Shipp Jr. is just one of a handful of the film’s actors done a disservice by the leaden screenplay, which is as flagrantly riddled with clichés and lazy moments of recognition as any film of this subgenre. Tupac stands in Death Row’s offices, mulling over the title of his final record, and muses on how “it’s like everybody is looking at me right now.” He stands onstage after a run-through and imagines the empty room full of people chanting his name. He stands on a balcony with Biggie (Jamal Woolard, reprising his performance from Notorious) and converses about the importance of their loyalty to one another. The suits at Interscope attempt to get Shakur to “tone down” his raw lyrics, and he rebukes them in one of a series of endless preaching monologues Shipp Jr. is tasked with delivering. There isn’t a conversation in the film that isn’t weighted with obvious foreshadowing, and by the time he dons his basketball jersey and his chain to enjoy a night on the town in Vegas, Tupac may as well be Lincoln preparing to head to the theatre. There’s no blatant allusion that All Eyez on Me won’t push as far as it can go and well beyond.
But if the earlier, interview-centric portion of the film is merely trite, the film’s middle third sees All Eyez on Me mutate from a heavy-handed biopic with good intentions to a heavier-handed one rooted in some reproachable politics. In addressing the 1993 sexual assault case that saw Shakur exonerated of a rape charge but convicted on other counts of sexual abuse, All Eyez takes pains in railing against his sentencing as the product of a racist system, with little regard for nuance around such a difficult subject. Several minutes of screen time are dedicated to detailed stagings of Shakur’s account of the night in question (which Boom frames with an inappropriately erotic leer), and a prison visit between Afeni and her son further reinforces that his conviction was nothing more than a political attack. The film’s unyielding disregard for any nuance about this fraught period of his life starts as off-putting and ends in unquestioning apologia, right down to Boom’s decision to film the accuser smirking over the verdict.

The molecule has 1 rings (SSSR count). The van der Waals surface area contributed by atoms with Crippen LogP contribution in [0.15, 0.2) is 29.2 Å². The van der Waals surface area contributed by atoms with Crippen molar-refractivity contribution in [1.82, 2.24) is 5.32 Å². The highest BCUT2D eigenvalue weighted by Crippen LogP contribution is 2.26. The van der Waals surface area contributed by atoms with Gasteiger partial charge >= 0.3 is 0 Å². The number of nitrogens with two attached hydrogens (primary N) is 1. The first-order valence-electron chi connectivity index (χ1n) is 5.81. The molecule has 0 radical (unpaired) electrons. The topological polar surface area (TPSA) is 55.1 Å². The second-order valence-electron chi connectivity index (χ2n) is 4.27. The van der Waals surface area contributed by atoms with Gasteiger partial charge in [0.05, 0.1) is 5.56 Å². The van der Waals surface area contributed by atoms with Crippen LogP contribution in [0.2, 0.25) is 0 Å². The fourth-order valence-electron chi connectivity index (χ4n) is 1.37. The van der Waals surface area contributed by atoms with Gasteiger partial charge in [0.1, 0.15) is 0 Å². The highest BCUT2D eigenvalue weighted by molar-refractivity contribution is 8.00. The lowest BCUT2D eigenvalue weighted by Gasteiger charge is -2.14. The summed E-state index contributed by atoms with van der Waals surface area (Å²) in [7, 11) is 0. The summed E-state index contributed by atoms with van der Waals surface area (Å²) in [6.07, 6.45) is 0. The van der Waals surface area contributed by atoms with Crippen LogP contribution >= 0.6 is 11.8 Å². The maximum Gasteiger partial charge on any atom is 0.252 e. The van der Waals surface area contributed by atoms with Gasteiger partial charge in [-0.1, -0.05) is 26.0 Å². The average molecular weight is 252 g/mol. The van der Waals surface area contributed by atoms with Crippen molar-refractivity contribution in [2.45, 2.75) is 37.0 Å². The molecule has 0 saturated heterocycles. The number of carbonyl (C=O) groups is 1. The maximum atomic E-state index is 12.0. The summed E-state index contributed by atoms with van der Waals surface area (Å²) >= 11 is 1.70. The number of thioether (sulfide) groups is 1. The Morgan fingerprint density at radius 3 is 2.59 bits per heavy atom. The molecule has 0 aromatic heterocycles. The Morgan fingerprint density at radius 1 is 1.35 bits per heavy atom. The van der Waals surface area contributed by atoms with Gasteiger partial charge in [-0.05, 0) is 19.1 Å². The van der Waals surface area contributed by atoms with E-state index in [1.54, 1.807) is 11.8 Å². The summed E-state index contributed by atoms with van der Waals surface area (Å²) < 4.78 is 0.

We haven’t even touched on the overlong performance sequences (if you were worried the film wouldn’t feature a full-length live delivery of “The Humpty Dance”, fret not) or the film’s penchant for waving away any talk of the rapper’s misogyny with a reaffirmation that he loved his mother and some of the other women in his life. Or Suge Knight (Dominic L. Santana), who’s presented as a real-life supervillain as Tupac’s once-kinder soul is devoured by the temptations and mob-like mentality of Death Row Records. But to criticize such an over-stylized, emptily dramatic movie seems a fruitless exercise given how generally uninterested All Eyez on Me is in complicating its subject. This is a commercial for Tupac Shakur the icon, and there’s more truth about the man to be found in any one of his songs than this entire two-and-a-half-hour film can muster.